Slide22

Sex Differences of Index Measures

Self-report of environmental spatial ability was higher for men (M=6.0) than women (M=5.5)Effect size (Cohen’s d=0.5) consistent with the literature (

Hegarty et al., 2006)Self-report of strategic disposition was higher for men (M=5.4) than women (M=3.9)Effect size (d=1.1)

Meta-analysis across several studies suggests these are linked

r(134) = 0.48, p<.001

Difference in this male/sdi

population with respect to norm

Slide23

30 participantscongenitally blind

adventitiously blindblindfolded sightedExplore, then, on a later trial, detect a change to the layout of objectsCongenitally blind performed worseUsed cyclical visits

Adventitiously blind and blindfolded sightedUsed back-and-forth visitsPerformance and strategy not linked to IQ

Gaunet

and

Thinus

-Blanc (1996)

Slide24

The Santa Barbara Sense of Direction Scale (Hegarty

et al., 2002)1. I am very good at giving directions.

2. I have a poor memory for where I left things.3. I am very good at judging distances.4. My "sense of direction" is very good.5. I tend to think of my environment in terms of cardinal directions (N, S, E, W).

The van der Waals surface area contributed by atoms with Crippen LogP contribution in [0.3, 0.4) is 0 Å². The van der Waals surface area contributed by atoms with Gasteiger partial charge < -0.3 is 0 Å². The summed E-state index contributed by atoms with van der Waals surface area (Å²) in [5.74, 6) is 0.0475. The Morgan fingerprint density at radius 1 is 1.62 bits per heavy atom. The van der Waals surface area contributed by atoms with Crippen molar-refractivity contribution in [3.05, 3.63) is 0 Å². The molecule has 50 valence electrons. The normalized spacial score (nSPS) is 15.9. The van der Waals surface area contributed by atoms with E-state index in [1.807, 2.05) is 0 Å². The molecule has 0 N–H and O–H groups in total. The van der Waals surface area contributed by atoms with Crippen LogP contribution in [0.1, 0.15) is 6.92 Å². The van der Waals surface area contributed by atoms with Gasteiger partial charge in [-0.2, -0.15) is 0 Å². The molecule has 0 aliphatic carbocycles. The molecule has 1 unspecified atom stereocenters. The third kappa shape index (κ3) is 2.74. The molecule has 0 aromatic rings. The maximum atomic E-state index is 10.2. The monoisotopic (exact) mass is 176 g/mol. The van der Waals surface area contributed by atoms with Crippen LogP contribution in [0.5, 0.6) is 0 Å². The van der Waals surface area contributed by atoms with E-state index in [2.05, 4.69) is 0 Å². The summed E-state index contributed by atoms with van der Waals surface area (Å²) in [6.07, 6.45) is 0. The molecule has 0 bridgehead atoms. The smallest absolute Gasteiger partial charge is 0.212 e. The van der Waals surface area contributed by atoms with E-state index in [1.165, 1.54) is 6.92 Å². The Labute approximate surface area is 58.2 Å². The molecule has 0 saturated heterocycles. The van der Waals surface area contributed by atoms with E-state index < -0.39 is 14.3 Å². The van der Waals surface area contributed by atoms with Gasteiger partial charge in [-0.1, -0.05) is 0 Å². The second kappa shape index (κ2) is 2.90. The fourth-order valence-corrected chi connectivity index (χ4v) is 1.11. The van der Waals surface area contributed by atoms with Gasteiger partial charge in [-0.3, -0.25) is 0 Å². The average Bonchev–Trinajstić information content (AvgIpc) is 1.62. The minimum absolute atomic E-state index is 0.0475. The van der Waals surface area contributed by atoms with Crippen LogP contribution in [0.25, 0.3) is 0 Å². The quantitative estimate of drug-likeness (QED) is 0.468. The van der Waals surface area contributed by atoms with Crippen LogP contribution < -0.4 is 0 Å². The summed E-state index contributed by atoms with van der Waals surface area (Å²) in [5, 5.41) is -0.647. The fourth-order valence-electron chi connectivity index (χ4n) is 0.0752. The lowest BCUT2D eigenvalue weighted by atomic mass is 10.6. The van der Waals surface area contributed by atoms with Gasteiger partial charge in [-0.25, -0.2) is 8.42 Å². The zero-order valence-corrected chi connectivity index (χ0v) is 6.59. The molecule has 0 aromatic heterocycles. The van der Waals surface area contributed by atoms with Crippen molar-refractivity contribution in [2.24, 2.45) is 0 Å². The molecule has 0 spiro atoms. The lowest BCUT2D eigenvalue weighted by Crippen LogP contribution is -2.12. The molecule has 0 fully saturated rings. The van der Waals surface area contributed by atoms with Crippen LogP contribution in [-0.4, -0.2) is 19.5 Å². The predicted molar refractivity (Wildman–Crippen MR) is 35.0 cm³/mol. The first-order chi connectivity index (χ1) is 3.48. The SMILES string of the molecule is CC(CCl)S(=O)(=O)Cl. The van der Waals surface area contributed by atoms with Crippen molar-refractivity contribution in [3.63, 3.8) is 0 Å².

6. I very easily get lost in a new city.

7. I enjoy reading maps.

8. I have trouble understanding directions.

9. I am very good at reading maps.10. I don't remember routes very well while riding as a passenger in a car.11. I don't enjoy giving directions.12. It's not important to me to know where I am.13. I usually let someone else do the navigational planning for long trips.14. I can usually remember a new route after I have traveled it only once.15. I don't have a very good "mental map" of my environment.Correlates well withPointing to landmarks at a variety of scalesBlindfolded updatingLearning environments from Virtual Environments and videoBut notVandenberg and Kuse mental rotation testEmbedded figures test

Slide25

The Strategic Disposition Index(Pingel. 2012)

Frequency

of

and

affinity

for strategic thinking.Able to externalize or explain strategy.Correlated to preference for orientation and route-based wayfinding strategies.

Slide26

Slide27

Sex effects on strategy selection

Controlling for scale, no sex effect forSearch strategy: scanline, perimeter, ISS

Task strategy: search, localize, reinforceOverall search performance: time & distanceObject learning performance: pointing & placement

Slide28

Vision and Search Strategy